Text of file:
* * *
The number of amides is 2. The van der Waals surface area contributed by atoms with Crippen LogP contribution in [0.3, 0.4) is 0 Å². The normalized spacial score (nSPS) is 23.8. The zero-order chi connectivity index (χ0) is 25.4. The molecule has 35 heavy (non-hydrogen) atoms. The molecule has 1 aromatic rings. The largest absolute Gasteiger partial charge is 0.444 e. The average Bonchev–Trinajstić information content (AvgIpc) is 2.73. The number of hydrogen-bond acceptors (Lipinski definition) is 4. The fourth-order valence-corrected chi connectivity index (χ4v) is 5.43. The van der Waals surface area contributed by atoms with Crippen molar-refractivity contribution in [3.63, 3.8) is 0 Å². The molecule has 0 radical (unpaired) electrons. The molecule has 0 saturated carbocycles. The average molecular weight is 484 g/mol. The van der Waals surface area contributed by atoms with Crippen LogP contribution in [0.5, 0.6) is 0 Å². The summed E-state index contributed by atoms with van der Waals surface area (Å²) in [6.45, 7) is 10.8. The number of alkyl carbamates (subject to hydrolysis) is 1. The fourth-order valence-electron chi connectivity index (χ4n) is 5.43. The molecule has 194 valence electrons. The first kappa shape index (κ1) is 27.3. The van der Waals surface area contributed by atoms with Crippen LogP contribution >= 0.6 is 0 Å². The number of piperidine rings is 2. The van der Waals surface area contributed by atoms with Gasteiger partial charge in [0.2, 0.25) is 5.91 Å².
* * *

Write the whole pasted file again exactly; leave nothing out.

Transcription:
The number of amides is 2. The van der Waals surface area contributed by atoms with Crippen LogP contribution in [0.3, 0.4) is 0 Å². The normalized spacial score (nSPS) is 23.8. The zero-order chi connectivity index (χ0) is 25.4. The molecule has 35 heavy (non-hydrogen) atoms. The molecule has 1 aromatic rings. The largest absolute Gasteiger partial charge is 0.444 e. The average Bonchev–Trinajstić information content (AvgIpc) is 2.73. The number of hydrogen-bond acceptors (Lipinski definition) is 4. The fourth-order valence-corrected chi connectivity index (χ4v) is 5.43. The van der Waals surface area contributed by atoms with Crippen molar-refractivity contribution in [3.63, 3.8) is 0 Å². The molecule has 0 radical (unpaired) electrons. The molecule has 0 saturated carbocycles. The average molecular weight is 484 g/mol. The van der Waals surface area contributed by atoms with Crippen LogP contribution in [0.5, 0.6) is 0 Å². The summed E-state index contributed by atoms with van der Waals surface area (Å²) in [6.45, 7) is 10.8. The number of alkyl carbamates (subject to hydrolysis) is 1. The fourth-order valence-electron chi connectivity index (χ4n) is 5.43. The molecule has 194 valence electrons. The first kappa shape index (κ1) is 27.3. The van der Waals surface area contributed by atoms with Crippen LogP contribution >= 0.6 is 0 Å². The number of piperidine rings is 2. The van der Waals surface area contributed by atoms with Gasteiger partial charge in [0.2, 0.25) is 5.91 Å².